Try on Helen Sharman’s spacesuit at Science Jam

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HELEN Sharman’s spacesuit will be on display at the University of Salford’s Science Jam this weekend on Saturday 22 and Sunday 23 October (10am – 4pm).

Salford Science Jam at the University’s MediaCityUK campus is FREE for the whole family and is a popular part of the annual Manchester Science Festival – England’s best attended festival of science.

Dr Helen Sharman OBE became the first British astronaut and the first woman to visit the Mir space station in 1991, and spent eight days on the Juno Mission as flight chemist, carrying out medical and agricultural tests and photographing the British Isles.

Curiously, while in training at Star City, Russia, the Sheffield-born astronaut says her greatest discomfort was doing tests in an off the shelf spacesuit, which was suited to fit a man!

Try it on!

For Juno, Helen was measured in 54 different places to ensure her Sokol (‘Falcon’) suit was a snug fit and could protect her during cabin depressurization, during take-off, docking, undocking and landing.

The 22lb suit consists of an inner layer of rubberised material and outer layer of white nylon. The suit includes the cosmonaut’s feet and its gloves attach by means of blue anodised aluminium wrist couplings. There is a pressure gauge on the left wrist and a mirror on the right to help the cosmonaut see things that would otherwise be outside his or her field of view.

Visitors can try it on so long as they are 5’3-5’4″ and slim!

Dr Gary Kerr, who secured the suit from the Ideas Foundation, said: “The Salford Science Jam is all about making science come alive, and what better example than being able to touch and feel something that has actually been worn in Space!”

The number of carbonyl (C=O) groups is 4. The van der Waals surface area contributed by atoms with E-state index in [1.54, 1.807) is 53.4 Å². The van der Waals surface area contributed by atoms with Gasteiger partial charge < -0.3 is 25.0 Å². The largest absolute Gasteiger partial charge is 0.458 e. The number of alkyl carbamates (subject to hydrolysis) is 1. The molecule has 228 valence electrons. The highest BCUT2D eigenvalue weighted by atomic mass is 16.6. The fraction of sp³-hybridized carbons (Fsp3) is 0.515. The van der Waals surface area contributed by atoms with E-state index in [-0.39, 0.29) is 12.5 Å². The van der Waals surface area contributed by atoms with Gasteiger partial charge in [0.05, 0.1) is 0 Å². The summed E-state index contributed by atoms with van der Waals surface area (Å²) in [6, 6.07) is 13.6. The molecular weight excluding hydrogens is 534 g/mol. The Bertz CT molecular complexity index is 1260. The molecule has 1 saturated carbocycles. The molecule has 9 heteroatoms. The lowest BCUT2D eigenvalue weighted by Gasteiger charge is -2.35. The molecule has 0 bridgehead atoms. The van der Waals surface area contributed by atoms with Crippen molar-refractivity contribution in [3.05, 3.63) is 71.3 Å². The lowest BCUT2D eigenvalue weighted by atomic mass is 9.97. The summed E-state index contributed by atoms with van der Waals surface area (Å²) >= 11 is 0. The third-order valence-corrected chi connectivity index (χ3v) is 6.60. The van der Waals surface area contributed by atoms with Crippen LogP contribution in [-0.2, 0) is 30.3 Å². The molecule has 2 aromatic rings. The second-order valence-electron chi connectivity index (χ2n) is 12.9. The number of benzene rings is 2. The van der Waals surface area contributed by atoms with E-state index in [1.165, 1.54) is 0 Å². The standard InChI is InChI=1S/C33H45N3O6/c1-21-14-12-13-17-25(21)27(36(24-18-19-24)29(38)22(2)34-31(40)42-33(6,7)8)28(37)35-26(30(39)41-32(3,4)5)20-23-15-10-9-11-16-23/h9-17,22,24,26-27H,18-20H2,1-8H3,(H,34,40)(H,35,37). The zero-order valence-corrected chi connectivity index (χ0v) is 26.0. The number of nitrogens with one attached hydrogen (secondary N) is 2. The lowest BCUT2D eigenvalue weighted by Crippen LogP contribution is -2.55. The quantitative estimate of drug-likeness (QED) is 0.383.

Other Salford Science Jam highlights include:

The Forest of Curiosity – Explore the science of the forest, from insect and animal behaviour to the bacterial communities behind many of the world’s foods and medicines, and experience the post-apocalyptic world of Chernobyl’s radioactive wilderness.

Lego Robots – Build Lego models and bring them to life using software linked to motors and sensors, while discovering engineering tools like gears, pulleys and cams. Add your own imaginative features and develop algorithms using simple programmes.

Sensory Sound Pit – What does the world look like when you perceive sound through your hands and eyes, as well as your ears? Enter an immersive, tactile environment where sound is represented by shape, touch, motion and visuals inspired by neuroscience research into the way the brain responds to sound. With European City of Science artist-in-residence Di Mainstone.

Silent Signal –Six animations explore new ways of thinking about the human body: battles with bacteria, intercellular memory, the science of sleep and the link between biology and machines.

Ryoichi Kurowaka: Unfold – Experience an audio-visual representation of how the solar system was born and how our galaxy might evolve. Japanese artist Ryoichi Kurokawa’s works with data taken from giant molecular clouds in space – data which may hold the secrets to the birth of the stars.

Maths on Display – Join mathematician and Josh award winner Dr Katie Steckles for an introduction to the mathematics behind photographs and digital displays. Find out how colour images are stored, displayed and compressed; learn about Katie’s massive megapixel project at this year’s Festival; and discover how a simple spreadsheet can be so much more.  – Friday, October 19 6 – 8pm. (Advance booking required for this event. See www.manchestersciencefestival.com

 
MediaCityUK campus, University of Salford, Plot B4, Salford Quays, M50 2HE See venue map and information

The University of Salford is the lead educational sponsor of the Festival which this year celebrates its 10th anniversary.

Manchester Science Festival events are taking place from Thursday 20 October – Sunday 30 October 2016. Visit the festival website for full details.

Andy Miah
Chair in Science Communication & Future Media
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